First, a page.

Article (Published version) (667 Kb) - Free access
Minimal residual disease monitoring: the new standard for treatment evaluation of haematological malignancies?
|Published in||Swiss Medical Weekly. 2014, vol. 144, p. w13907|
|Abstract||Minimal residual disease (MRD) refers to the small number of malignant cells that remain after therapy when the patient is in remission and shows no symptoms or overt signs of disease. Current treatment protocols for haematological malignancies allow most patients to obtain some form of MRD state, but cure seldom follows and in most cases fatal relapses occur sooner or later, leaving a bitter impression of having won a battle yet lost the war. MRD detection and quantification are used for evaluation of treatment efficiency, patient risk stratification and long-term outcome prediction. Whereas multicolour flow cytometry (MCFC) and polymerase chain reaction (PCR) based methods constitute the two most commonly used techniques for MRD detection, next generation sequencing will certainly be widely employed in the future. As MRD reflects the nature of the malignant disease itself, including its sensitivity to the drug regimens applied, it constitutes the ideal method for surveillance and patient follow-up. The morphological examination of peripheral blood or bone marrow smears, although still an indispensable part of routine laboratory testing, is clearly insufficient for patient management, and clinicians should not ask themselves whether to look for MRD or not, but how and when.|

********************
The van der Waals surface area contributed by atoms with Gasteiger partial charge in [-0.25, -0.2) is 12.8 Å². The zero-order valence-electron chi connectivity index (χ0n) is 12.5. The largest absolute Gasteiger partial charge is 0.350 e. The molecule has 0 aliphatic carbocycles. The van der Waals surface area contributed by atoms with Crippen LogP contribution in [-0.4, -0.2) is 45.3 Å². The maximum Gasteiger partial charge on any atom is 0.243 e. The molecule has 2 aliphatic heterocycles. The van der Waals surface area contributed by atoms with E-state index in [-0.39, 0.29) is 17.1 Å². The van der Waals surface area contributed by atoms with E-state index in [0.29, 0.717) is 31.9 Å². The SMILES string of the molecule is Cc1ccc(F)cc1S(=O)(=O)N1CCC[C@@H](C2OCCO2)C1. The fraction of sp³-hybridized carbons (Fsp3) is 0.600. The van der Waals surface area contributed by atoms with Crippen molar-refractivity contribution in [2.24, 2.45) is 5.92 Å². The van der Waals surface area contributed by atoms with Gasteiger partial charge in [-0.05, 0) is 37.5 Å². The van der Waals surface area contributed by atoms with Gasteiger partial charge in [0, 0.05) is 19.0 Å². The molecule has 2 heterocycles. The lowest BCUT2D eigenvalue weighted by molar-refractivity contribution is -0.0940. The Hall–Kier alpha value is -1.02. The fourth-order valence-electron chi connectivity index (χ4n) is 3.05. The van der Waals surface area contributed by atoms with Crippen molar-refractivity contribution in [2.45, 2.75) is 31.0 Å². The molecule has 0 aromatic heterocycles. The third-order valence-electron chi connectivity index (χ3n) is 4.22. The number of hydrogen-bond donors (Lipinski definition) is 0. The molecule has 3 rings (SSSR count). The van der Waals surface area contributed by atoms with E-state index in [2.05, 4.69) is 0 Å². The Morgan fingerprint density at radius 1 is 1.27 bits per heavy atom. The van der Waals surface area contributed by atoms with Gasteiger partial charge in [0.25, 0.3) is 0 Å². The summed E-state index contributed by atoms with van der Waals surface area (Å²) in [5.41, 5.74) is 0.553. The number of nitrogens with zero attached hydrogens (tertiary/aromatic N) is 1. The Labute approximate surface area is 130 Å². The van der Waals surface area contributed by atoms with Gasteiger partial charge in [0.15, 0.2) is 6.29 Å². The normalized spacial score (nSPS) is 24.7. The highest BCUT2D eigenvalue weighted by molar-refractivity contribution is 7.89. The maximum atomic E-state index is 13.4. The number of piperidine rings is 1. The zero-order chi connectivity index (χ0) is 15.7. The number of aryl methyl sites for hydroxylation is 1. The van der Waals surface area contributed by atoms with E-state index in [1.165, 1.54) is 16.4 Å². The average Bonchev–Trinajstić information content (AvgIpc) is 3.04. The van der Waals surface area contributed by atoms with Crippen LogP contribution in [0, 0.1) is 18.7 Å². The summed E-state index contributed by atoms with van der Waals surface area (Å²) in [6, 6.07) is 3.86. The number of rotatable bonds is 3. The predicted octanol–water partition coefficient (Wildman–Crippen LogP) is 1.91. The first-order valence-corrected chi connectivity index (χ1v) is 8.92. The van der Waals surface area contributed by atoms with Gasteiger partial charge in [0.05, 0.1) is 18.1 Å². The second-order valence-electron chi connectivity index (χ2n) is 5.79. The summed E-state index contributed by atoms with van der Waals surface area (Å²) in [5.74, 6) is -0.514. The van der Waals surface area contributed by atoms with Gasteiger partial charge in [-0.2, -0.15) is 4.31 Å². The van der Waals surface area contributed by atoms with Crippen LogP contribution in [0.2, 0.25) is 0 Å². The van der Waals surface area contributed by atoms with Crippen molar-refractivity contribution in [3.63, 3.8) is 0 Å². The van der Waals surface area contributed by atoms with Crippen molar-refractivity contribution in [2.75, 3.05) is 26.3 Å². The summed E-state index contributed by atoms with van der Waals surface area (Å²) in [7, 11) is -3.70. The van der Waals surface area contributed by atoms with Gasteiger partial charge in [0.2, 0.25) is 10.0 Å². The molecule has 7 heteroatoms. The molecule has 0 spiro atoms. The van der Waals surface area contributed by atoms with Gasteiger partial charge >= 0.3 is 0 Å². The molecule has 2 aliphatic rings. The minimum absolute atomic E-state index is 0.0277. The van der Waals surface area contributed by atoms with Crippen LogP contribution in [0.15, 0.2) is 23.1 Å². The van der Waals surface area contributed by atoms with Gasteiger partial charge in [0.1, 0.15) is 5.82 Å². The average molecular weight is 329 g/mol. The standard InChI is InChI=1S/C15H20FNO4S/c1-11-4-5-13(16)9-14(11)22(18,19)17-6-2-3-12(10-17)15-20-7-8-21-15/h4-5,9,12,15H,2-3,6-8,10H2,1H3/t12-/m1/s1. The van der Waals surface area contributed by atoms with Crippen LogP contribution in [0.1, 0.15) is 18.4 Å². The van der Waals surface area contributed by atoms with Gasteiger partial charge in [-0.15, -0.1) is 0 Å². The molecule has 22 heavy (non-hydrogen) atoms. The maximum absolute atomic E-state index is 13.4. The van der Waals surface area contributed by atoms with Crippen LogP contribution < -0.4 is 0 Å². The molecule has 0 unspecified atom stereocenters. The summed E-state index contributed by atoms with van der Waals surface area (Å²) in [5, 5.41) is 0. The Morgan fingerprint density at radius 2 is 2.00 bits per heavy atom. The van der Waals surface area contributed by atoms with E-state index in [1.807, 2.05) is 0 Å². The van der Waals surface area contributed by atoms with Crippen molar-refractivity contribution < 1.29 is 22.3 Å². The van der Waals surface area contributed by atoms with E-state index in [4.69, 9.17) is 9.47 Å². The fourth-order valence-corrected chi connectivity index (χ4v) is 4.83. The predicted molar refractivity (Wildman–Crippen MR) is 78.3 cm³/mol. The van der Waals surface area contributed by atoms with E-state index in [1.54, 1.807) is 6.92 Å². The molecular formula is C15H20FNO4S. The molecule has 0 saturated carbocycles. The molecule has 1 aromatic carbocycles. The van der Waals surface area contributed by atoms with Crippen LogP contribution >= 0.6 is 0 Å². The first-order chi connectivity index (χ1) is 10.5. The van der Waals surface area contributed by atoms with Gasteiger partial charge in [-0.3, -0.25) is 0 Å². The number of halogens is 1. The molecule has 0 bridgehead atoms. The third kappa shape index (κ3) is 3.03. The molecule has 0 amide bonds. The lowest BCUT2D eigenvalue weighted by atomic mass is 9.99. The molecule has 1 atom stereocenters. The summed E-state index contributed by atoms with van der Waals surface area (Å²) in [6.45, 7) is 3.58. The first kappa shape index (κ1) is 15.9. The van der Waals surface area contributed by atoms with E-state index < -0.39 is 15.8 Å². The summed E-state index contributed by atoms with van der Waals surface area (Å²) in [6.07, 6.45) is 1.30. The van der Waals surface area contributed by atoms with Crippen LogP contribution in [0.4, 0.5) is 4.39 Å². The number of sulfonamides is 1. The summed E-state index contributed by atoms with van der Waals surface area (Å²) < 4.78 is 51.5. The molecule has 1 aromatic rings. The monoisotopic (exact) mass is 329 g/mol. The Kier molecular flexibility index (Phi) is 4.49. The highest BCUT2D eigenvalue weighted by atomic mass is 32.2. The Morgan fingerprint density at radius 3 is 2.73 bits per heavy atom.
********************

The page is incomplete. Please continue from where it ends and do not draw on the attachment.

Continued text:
|Keywords||Flow Cytometry — Humans — Leukemia/blood/diagnosis — Lymphoma/blood/diagnosis — Multiple Myeloma/blood/diagnosis — Neoplasm, Residual — Polymerase Chain Reaction — Population Surveillance/methods — Tumor Markers, Biological/analysis|
|Research group||Analyses cellulaires et moléculaires des hémopathies malignes (929)|
|Project||Educational Grant from Roche|
|HAUWEL, Mathieu, MATTHES, Thomas. Minimal residual disease monitoring: the new standard for treatment evaluation of haematological malignancies?. In: Swiss Medical Weekly, 2014, vol. 144, p. w13907. https://archive-ouverte.unige.ch/unige:77466|